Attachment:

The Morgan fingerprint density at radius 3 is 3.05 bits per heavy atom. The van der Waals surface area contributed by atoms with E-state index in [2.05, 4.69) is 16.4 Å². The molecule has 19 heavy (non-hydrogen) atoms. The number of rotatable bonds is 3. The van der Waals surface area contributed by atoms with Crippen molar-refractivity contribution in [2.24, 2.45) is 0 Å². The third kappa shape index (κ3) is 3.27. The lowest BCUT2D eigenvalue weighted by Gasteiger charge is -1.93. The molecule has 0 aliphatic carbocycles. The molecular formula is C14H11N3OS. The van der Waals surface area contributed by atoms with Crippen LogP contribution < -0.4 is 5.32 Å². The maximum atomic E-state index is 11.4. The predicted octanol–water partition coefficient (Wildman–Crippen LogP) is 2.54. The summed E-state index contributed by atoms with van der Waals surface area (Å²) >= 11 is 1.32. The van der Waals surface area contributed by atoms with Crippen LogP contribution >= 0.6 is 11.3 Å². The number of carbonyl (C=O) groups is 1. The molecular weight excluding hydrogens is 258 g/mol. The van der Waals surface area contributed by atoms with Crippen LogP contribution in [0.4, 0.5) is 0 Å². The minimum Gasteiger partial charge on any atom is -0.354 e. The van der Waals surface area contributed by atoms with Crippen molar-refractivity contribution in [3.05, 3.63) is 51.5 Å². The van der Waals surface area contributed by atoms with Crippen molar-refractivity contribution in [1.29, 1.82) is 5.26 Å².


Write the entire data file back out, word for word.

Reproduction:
The Morgan fingerprint density at radius 3 is 3.05 bits per heavy atom. The van der Waals surface area contributed by atoms with E-state index in [2.05, 4.69) is 16.4 Å². The molecule has 19 heavy (non-hydrogen) atoms. The number of rotatable bonds is 3. The van der Waals surface area contributed by atoms with Crippen molar-refractivity contribution in [2.24, 2.45) is 0 Å². The third kappa shape index (κ3) is 3.27. The lowest BCUT2D eigenvalue weighted by Gasteiger charge is -1.93. The molecule has 0 aliphatic carbocycles. The molecular formula is C14H11N3OS. The van der Waals surface area contributed by atoms with Crippen LogP contribution < -0.4 is 5.32 Å². The maximum atomic E-state index is 11.4. The predicted octanol–water partition coefficient (Wildman–Crippen LogP) is 2.54. The summed E-state index contributed by atoms with van der Waals surface area (Å²) >= 11 is 1.32. The van der Waals surface area contributed by atoms with Crippen LogP contribution >= 0.6 is 11.3 Å². The number of carbonyl (C=O) groups is 1. The molecular weight excluding hydrogens is 258 g/mol. The van der Waals surface area contributed by atoms with Crippen LogP contribution in [0.4, 0.5) is 0 Å². The minimum Gasteiger partial charge on any atom is -0.354 e. The van der Waals surface area contributed by atoms with Crippen molar-refractivity contribution in [3.05, 3.63) is 51.5 Å². The van der Waals surface area contributed by atoms with Crippen molar-refractivity contribution in [1.29, 1.82) is 5.26 Å².